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Glock Trigger Guard Modification

Discussion in 'General Glocking' started by LZona, Oct 26, 2003.

  1. LZona

    LZona

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    For those of us who love our Glocks but hate the trigger guard hook the Robar Company will round off the trigger guard for $40.00. A very reasonable price but I hate sending a gun across the country if I can avoid it. Is this a job that I can do myself and does anyone have any experience in performing this type of frame modification?
     
  2. DaleGribble

    DaleGribble Sandwich!

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    I've never done it, and I don't like the look of it, but to each their own.

    I do remember a GT'er using a dremel and sanding wheel to do it. He sanded it down in small increments until he got the look he wanted.

    Do a search, I remember him posting several pictures of the finished job.
     

  3. cert-m/o

    cert-m/o

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    I did it on my model 26 and model 17. Completely changes the look of the gun. My amatuer job doesn't look pretty but is acceptable. Following instructions I obtained from this forum, I used a medium grit sanding drum with my dremmell, followed by extra fine grit sand paper. EASY.
     
  4. duckslayer79

    duckslayer79

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    Sounds like a good idea to spice up the look but what about the fit in the holsters. All Glock holsters have a squared trigger guard. Would it still fit? Just curious.

    Take Care
    Richard
     
  5. ERASER

    ERASER Nyuk,Nyuk,Nyuk!

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    I used some power tools and rounded off the trigger-guard, got rid of that "hump" near the rear of the trigger-guard, removed more material where the trigger-guard and the front of the grip meet. I also beveled the trigger-guard at about a 45 degree angle near where it meets the grip. Being left-handed, the corner of the mag. release would "bite" the knuckle on my middle finger, so I also "rounded off" that corner. The rest of the mag. release is untouched.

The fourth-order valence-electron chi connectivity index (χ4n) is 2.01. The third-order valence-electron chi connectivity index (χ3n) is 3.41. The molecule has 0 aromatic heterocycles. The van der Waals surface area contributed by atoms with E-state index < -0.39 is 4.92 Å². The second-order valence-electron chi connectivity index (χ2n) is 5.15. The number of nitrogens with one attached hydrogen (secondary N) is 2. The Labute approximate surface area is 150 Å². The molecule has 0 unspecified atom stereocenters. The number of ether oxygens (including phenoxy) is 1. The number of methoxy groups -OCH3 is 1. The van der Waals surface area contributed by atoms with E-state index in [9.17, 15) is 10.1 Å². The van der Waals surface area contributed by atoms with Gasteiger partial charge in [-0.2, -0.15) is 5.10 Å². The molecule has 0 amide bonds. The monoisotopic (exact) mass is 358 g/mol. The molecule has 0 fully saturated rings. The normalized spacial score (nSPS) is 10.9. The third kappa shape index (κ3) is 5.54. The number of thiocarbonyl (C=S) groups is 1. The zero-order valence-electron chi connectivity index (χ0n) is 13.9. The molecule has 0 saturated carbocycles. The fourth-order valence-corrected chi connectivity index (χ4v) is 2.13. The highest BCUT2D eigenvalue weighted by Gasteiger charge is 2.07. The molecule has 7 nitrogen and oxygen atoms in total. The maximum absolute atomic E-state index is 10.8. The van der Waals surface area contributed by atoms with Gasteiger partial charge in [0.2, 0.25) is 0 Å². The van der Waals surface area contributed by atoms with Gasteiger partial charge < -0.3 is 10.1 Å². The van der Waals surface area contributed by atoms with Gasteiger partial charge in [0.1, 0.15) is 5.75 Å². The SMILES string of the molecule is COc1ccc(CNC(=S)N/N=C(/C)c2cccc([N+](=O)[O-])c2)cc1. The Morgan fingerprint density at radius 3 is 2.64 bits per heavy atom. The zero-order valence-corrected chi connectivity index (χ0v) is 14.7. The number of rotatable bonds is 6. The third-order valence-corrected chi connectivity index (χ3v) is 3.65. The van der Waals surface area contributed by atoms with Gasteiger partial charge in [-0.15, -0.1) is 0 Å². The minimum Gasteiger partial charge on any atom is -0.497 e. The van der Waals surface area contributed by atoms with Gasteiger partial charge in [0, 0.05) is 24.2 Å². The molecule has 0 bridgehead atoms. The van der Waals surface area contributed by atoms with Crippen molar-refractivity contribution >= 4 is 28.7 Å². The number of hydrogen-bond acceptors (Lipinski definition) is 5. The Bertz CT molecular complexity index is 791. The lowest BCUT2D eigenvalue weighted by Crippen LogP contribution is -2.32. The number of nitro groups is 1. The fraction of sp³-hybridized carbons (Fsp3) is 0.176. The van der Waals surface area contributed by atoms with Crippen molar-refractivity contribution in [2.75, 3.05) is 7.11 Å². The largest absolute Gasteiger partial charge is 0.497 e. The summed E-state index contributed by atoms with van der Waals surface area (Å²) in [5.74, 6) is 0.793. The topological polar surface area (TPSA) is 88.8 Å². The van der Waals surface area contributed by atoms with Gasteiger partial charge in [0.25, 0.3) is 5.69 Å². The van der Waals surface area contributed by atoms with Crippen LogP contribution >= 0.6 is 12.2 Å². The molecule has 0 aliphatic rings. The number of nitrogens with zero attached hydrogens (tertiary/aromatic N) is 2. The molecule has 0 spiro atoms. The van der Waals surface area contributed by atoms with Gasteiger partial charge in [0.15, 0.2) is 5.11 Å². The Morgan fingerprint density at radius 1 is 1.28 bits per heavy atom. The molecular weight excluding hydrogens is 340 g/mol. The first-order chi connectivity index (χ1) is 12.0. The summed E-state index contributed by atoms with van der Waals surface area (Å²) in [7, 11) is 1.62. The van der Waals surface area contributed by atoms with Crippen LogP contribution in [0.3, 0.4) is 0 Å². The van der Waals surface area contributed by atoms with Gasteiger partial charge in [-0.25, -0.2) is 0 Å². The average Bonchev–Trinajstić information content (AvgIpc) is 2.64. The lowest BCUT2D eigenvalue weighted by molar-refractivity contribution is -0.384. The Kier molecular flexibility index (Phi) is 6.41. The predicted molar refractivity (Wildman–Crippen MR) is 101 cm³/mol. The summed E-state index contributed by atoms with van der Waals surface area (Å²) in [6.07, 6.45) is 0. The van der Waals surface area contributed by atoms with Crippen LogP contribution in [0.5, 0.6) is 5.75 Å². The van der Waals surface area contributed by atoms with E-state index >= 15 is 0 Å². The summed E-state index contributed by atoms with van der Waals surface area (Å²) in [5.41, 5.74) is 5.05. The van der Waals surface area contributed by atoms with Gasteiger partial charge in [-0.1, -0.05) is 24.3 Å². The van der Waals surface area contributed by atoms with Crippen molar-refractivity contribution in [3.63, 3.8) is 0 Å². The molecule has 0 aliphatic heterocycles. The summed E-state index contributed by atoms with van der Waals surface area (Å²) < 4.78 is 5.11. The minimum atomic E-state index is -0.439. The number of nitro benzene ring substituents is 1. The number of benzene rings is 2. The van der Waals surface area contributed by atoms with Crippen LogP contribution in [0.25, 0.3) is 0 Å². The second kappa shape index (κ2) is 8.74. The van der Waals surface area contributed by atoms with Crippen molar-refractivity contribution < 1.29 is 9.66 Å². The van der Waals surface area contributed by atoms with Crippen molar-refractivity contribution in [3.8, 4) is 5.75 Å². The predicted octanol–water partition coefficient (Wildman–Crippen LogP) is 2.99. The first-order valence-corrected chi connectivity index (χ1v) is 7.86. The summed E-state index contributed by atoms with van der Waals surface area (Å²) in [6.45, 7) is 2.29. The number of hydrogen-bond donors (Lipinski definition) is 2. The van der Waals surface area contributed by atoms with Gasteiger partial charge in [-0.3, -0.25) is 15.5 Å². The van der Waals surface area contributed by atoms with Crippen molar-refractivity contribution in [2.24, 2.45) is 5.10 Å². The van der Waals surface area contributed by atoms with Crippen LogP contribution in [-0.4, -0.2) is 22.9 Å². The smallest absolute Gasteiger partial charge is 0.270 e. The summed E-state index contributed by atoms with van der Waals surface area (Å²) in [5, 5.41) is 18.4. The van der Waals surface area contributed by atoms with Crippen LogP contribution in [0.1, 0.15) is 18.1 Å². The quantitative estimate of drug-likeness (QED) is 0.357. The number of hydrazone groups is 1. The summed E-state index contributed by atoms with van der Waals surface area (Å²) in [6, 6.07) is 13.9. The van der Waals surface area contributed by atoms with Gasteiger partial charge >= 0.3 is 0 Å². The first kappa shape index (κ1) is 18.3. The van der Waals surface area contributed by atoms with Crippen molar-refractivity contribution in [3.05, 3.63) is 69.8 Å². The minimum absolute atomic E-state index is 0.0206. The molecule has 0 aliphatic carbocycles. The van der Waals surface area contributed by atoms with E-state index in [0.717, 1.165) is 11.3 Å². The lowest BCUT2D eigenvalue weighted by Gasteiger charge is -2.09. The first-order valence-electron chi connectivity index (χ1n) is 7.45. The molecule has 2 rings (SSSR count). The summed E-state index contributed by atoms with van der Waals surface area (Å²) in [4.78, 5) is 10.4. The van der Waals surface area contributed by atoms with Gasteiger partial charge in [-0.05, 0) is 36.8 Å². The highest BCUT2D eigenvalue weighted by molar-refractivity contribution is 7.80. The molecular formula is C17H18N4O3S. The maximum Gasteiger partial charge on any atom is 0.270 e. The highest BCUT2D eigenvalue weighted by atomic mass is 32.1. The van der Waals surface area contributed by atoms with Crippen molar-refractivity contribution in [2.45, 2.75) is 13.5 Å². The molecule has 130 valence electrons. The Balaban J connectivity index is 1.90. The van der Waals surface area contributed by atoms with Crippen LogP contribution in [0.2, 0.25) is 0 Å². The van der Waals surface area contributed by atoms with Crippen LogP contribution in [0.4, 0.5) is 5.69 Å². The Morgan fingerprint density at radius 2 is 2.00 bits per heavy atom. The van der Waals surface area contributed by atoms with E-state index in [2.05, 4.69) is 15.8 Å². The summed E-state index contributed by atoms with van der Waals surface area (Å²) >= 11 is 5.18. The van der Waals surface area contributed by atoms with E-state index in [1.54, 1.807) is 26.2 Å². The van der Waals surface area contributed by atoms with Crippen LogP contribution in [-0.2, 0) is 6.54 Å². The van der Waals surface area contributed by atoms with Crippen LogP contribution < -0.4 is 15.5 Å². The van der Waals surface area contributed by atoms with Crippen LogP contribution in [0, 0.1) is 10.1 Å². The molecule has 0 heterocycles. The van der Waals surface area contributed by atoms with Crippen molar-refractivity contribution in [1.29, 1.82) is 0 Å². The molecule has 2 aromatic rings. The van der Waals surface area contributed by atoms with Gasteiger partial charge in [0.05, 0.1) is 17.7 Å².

As for how I rounded off the front of the trigger guard, I wrapped the slide in a "holster" made of typing paper. I took two wood strips, covered them in duct tape and put the pistol in between them and clamped it upside down in a bench vise. I actually used a belt sander to CAREFULLY remove MOST of the material (though I did slightly sand a mark on the serial number plate----it's still very legible). I used the area of the belt sander between the flat plate and the front roller. This allowed the belt to arch around the trigger-guard and "round" the area. Another reason I started with the belt sander instead of, say, a Dremel, is that the wide beltsander allowed for better visual accuracy that I wasn't sanding too much off of the left or right side....and it removed material uniformly side-to-side. The belt sander also was easier to use two hands on and the slower speed allowed for better control. After using the belt sander, I did a little work with a file but found that sandpaper wrapped around a 2" x 2" x 1/4" piece of aluminum actually worked better. The sandpaper allowed for removal of material in the push and pull strokes without leaving the unsightly marks that a file can leave. The small metal block was rigid enough not to flex (thereby maintaining straight and flat sanding) and just the right size to hold in BOTH hands, yet not get in the way of the pistol. I just ran the block from the bottom of the triggerguard, around the nose, and up to the dustcover area. Following the arc started by the belt sander I continued to remove material until the outside curve matched the inside curve of the trigger-guard (CHECK FREQUENTLY WITH A PAIR OF CALIPERS if you can). After getting close to the proper thickness.....I repeated the process with finer and finer grits of Wet-Or-Dry.